According to the Ontario Trucking Association, rack prices for diesel in Ontario were 176% higher in February 2000 than in the same time in 1999. "Recent increases are among the highest seen since the time of the Gulf War in 1991," the association states. "There appears to be no end in sight."
Although fuel surcharges are not unusual for Harold Marcus Tank Truck Service in Bothwell, Ontario, some customers balked at the 7% surcharge proposed in February, says Denis Marcus, operations manager. "We had some people flatly refuse and say that it wasn't in the contract," he says. Marcus has storage capacity of 60,000 gallons, but fuel purchased at the lower price was long gone by February. "We buy it right off the rack, now," he adds.
Zaleski points out that shippers have become more cooperative as the crisis has continued and received more publicity. "They understand the realities," he says.
J Thomas King, Ashland Chemical Company vice-president, purchasing and logistics, says that Ashland has had no shortage of carriers to move products. Most of the company's transporters are core carriers, dedicated to Ashland. But, he points out, shippers must be willing to cooperate with carriers. "If they don't, they are going to find themselves without anyone to handle their goods for them," he says. "We work off a cent-per-mile formula so that when the price reaches a trigger point, we start giving relief."
Nevertheless, King notes that a year ago when crude oil was $12 per barrel and diesel was selling at 97 cents, no carriers offered Ashland a rate cut. "We do remind them now that they were ominously quiet then," he says.
In addition, Ashland maintains a private fleet of about 500 trucks that have to be kept operating. "So, we feel this as a fleet operator ourselves," King says.
Not only does Ashland have to accommodate its carriers, it must have cooperation from its customers to understand the margin with which the chemical company must operate, King says.
All of this issue that surrounds the tank truck industry means that companies with a sound financial foundation and strong business acumen can be expected to contend with the situation while others with high debt loads and less management expertise may find their business in jeopardy. Others may face bankruptcy.
Complicating the issue even further is the hardship that has been placed on owner-operators, who generally have fewer resources to handle vacillating fuel pri ces. If a significant number lose their ability to operate, carriers, who are already grappling with a lack of qualified drivers, will be even harder hit.
Quality Carriers passed the surcharge through to their owner-operators, and occasionally was required to subsidize them if inadequate surcharges had been negotiated. Owner-operators comprise more than 70% of the company's driver pool. "That was an expensive process, but we came out of those two months with our drivers in place and kept our customers happy," says Grimm.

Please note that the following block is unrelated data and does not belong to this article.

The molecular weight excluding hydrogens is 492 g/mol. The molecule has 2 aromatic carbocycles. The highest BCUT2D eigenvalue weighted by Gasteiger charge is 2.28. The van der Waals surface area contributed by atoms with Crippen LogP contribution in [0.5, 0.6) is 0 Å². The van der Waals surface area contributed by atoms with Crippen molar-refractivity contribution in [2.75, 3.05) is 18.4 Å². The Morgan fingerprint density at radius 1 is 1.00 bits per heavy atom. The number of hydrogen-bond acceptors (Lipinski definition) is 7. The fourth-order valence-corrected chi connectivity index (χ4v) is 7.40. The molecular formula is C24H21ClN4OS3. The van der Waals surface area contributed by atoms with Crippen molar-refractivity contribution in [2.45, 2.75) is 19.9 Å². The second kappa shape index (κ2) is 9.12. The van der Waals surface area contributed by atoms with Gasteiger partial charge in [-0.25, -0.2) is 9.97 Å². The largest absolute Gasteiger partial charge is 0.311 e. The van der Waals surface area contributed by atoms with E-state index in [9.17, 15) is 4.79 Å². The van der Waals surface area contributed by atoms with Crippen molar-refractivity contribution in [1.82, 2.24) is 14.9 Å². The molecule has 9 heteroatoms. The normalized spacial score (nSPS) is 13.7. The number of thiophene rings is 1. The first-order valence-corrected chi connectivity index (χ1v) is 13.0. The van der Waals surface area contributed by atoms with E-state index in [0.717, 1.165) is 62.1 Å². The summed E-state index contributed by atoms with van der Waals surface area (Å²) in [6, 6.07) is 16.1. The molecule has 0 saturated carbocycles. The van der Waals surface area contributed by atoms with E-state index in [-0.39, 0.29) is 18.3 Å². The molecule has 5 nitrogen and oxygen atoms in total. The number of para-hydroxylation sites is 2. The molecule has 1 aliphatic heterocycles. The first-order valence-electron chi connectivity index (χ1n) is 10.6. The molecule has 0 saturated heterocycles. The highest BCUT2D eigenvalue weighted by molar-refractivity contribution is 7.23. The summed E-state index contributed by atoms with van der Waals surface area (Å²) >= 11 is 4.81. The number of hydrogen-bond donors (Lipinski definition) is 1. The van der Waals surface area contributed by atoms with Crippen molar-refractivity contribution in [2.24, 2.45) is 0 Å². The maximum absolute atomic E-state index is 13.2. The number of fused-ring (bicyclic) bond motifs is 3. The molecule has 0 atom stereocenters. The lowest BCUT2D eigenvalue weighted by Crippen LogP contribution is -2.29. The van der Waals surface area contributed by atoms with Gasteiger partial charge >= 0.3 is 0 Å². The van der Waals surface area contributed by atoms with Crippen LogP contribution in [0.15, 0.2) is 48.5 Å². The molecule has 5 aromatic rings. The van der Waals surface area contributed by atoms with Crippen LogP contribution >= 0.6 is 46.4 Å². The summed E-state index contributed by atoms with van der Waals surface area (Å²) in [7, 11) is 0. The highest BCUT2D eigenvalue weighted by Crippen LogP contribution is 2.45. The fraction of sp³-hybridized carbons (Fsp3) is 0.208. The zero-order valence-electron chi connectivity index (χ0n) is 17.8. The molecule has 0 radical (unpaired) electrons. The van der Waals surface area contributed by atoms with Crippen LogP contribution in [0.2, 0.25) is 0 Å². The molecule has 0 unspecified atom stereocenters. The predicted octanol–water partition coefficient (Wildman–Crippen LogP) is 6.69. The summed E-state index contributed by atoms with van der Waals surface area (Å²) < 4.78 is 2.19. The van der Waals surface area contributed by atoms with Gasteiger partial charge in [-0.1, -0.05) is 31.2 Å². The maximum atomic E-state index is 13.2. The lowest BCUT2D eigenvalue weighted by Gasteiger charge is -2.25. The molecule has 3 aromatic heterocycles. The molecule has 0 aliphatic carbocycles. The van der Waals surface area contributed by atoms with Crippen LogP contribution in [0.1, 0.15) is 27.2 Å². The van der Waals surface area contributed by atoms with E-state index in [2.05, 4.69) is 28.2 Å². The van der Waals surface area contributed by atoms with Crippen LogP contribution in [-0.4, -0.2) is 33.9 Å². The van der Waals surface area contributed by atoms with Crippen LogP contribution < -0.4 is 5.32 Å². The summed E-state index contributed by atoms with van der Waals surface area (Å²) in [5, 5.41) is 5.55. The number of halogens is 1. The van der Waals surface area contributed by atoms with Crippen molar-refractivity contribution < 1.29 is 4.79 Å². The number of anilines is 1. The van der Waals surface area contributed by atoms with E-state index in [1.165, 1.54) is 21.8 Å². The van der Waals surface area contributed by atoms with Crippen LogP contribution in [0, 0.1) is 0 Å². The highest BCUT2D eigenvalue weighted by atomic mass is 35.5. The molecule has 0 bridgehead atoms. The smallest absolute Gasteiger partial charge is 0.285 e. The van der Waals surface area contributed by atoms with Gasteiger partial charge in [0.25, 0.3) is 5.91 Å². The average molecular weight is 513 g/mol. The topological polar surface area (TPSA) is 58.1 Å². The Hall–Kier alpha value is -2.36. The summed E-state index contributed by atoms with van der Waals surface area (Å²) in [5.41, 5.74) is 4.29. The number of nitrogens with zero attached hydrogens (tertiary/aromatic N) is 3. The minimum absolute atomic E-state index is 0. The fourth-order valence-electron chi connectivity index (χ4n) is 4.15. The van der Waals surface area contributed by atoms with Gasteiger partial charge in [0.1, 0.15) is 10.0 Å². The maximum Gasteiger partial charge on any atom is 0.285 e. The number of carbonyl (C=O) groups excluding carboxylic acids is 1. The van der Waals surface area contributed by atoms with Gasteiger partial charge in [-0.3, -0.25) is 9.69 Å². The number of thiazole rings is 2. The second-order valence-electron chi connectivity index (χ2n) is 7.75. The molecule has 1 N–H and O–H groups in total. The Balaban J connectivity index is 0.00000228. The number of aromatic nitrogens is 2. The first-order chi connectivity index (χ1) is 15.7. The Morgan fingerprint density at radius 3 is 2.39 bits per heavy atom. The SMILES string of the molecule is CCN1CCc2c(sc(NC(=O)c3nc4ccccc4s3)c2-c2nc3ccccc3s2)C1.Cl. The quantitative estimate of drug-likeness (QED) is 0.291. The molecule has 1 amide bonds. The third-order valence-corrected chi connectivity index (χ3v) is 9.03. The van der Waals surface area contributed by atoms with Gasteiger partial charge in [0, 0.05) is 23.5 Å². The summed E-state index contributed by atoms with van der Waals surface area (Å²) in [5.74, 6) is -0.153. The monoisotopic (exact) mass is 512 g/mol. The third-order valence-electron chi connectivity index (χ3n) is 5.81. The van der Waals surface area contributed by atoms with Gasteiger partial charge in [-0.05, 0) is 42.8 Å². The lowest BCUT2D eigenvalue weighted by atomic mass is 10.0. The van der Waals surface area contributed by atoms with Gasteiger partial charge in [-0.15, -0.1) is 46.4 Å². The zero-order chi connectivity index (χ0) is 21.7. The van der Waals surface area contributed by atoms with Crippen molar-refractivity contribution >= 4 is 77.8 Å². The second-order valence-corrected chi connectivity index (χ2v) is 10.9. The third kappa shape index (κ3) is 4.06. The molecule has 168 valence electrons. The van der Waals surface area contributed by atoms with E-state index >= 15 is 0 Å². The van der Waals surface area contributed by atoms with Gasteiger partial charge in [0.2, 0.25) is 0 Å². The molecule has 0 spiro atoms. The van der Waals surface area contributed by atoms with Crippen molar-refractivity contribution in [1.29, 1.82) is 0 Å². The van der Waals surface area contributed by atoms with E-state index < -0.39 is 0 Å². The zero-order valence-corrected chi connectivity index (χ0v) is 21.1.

Schneider National adjusts compensation for its owner-operators as well. "These drivers are independent business people and they need to have an adequate amount of business," Schneider says. "They have to be financially solid so that they can operate. We just can't tolerate losing them."
The survival of owner-operators and even some carriers are threatened by extraordinary diesel prices that averaged $1.294 in a 28-week period between August 23, 1999, and February 28, 2000. Even if prices are averaged for a 60-week period, the average is $1.165. These averages also reflect an overall average of the US regardless of regions. Diesel prices rose as much as 60% in New England and the Central Atlantic states.
William (Bill) George, president of Groendyke Transport Inc, Enid, Oklahoma, considers a low of 97 cents to a high of $1.18 as normal for operations.
"I know that fuel cost has affected our bottom line by four operating points," says George. "That means that for every dollar we bring in while the price is high, it is costing us four additional cents to operate."
And what's worse for the tank truck industry is that there is no way to recoup the losses already sustained, and few ways to operate more efficiently. "The truck miles are the same as they were," says George.
Trimac has introduced a 5%-8% increase like most of the other companies. However, Zaleski points out that payments lag as much as 30-35 days. "We are playing catch-up," he says.
There are a few steps companies can take to reduce diesel usage. "We can work on operating costs reduce truck idling as much as possible, buy more bulk fuel, and encourage drivers to fuel at our terminals when they can," says George. "We have to be a smart buyer of road fuel."
Schneider points out that Environmental Protection Agency (EPA) regulations require engine manufacturers to produce engines that meet air quality standards, and in the process the engines use more diesel. "This has put a negative on our fuel consumption," he says.
Of course, North American carriers share the crisis with European carriers. The prices on that side of the Atlantic have risen almost as drastically as those on this side. According to statistics from the Department of Energy, prices in the United Kingdom rose from $3.47 (US dollars) per gallon last year to $4.77 in February 2000, a 38% increase.
On the continent, the price increase in a year has varied as much as 38% in Germany and 20% in Italy. The price (in US dollars) last year was $2.15 in Belgium, $2.29 in France, $2.06 in Germany, $2.61 in Italy, and $2.38 in the Netherlands. At the end of February this year, carriers buying diesel in those countries were paying $2.67 (Belgium), up 52 cents; $2.98 (France), up 69 cents; $2.84 (Germany), up 78 cents; $3.12 (Italy) up 52 cents; and $2.88 (the Netherlands), up 50 cents.